Depends on your point of view, I guess. If you need the comfort of knowing you’ll be “saved”; or the bit of disbelief in the theory that everything in the Universe can be explained in a lab with formulas and experiments. Somehow it always relates to perspective.

  2. mjr256 says:

    Thanks for the comment, thenightblog.
    My only small nit-pick is that I think empirical evidence comes from more than just what can be tested in a lab. Much can be said of inductive reasoning when it’s used used appropriately and I think there’s probably some well established things we hold true that we can accept as more or less true without it having to come from a lab.

    But yeah, for the most part a person has every right to belief whatever they choose. I just have the right, if they bring their beliefs into the public realm, to tell them I think they’re dead wrong and why I think there’s compelling evidence to the contrary. And I am deeply concerned with the role religion plays in the political realm as well since that may affect me and everyone else.

  3. andrealudwig says:

    Ah, you need to read my blog, especially the post on hmmmm, well, any of them might be interesting to you…. Then again, maybe not. (Excuse me, it’s late. =)) I think the one entitled How I Became a Christian might be of interst to you.

    I can understand why you call Christianity ghastly and horrific. I used to be afraid of it, too. Well, of course, you are afraid, if you think if God is real he’s going to blast you for not believing in him.

    Don’t worry, the people who think of themselves as the most holy will not be the ones going to heaven. Those people are called self-righteous, right? Which means they are not saved, and they are not going to heaven. Only those people who know themselves to be a big mess, let’s say, get to heaven. You gotta read about it. It took me a long time to figure it out, too. It’s worth looking into. Like, the most important thing in the world.

    Oh, yeah, my blog is http://www.phenomenaltruths.wordpress.com. After quesitoning everything I finally know what I really believe and why. I’ll try to communicate it well. But sometimes I don’t. Especially when it’s past midnight.

  4. andrealudwig says:

    I spelled “interest” wrong. I told you it’s late.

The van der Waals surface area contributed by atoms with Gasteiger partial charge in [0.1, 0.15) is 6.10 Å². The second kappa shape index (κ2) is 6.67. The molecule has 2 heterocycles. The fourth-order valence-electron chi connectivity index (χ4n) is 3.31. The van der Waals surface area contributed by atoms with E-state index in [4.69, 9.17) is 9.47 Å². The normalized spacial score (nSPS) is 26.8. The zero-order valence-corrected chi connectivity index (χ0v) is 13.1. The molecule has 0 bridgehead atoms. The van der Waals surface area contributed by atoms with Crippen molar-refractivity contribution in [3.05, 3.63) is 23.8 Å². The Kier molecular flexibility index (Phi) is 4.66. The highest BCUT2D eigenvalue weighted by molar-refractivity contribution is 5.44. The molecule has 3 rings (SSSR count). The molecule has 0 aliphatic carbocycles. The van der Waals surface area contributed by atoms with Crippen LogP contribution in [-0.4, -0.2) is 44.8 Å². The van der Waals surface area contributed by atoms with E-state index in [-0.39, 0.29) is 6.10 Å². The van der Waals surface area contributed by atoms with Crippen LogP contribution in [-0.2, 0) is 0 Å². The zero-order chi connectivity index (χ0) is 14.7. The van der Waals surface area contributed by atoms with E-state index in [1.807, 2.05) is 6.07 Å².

5. mjr256 says:

    Andrea, thanks for commenting on my blog. You made some interesting points that suggested that maybe I wasn’t as clear as I would have liked to be. I’m pretty versed in The Bible already; I’m simply unimpressed. It’s not Christianity that scares me but Christians themselves who might do great harm here on Earth out of some misplaced belief that they’re performing god’s will, something that happens far too often in our world. I myself have no fear whatsoever of any gods blasting me for not believing in them as I’m unconvinced such things exist.

    Though if hypothetically such a god did exist, my concerns would not lie so much with myself but rather with all the uncountable trillions of people, good or evil, who would be sentenced to an eternity of torture in a lake of fire–none of whom could possibly deserve such a cruel fate. Just five minutes of water-boarding is crueler than anyone deserves let alone an eternity. And quite frankly, no paradise could be offered to lift my concerns over the knowledge of so many others of my fellow human beings suffering at the hands a dictator, even one with the best of intentions. There can be no justice so long as laws are absolute and I’d reject any god who’d inflict suffering for his own pleasure.

    Fortunately, I see no good reason to believe that any of this is anymore than a Bronze Age fantasy meant to scare people into submission and obedience.

  6. I honestly don’t condemn your beliefs outside of the theory of believes who not believers. The more I thank about it when I received the concept that Lucifer was a faithful cherub, at one time, who had been given equivalent possibilities of god to lead and teach heaven the more I can understand what the values of devil worship really amount up to. anyone can fearlessly get on stage and talk but who can lead the crowd without repulsing them. That is more of a challenge all over the world. The is corrupted by too materials in their life and not much god. The majority of America is based on christianity and the minority of them are of it or outside it. I don’t condone killing them as much as I rap music. Lets say I were perfect. Virgin. Pure. I still will never be the pope because I lack a certain qualification. And the pope is Nazi soldier who is like son of hitler. Lucifer rules and can fool who he wants but he won’t psychologically make me hypnotized enough to make me believe there in him who is god will always destroy and rebel against humanity.

  7. […] birthday. It was July 19, 2008 that I began this blog on WordPress with an entry titled, “What I think about your god,” a piece that still holds up to this very day and in which I’m still very proud […]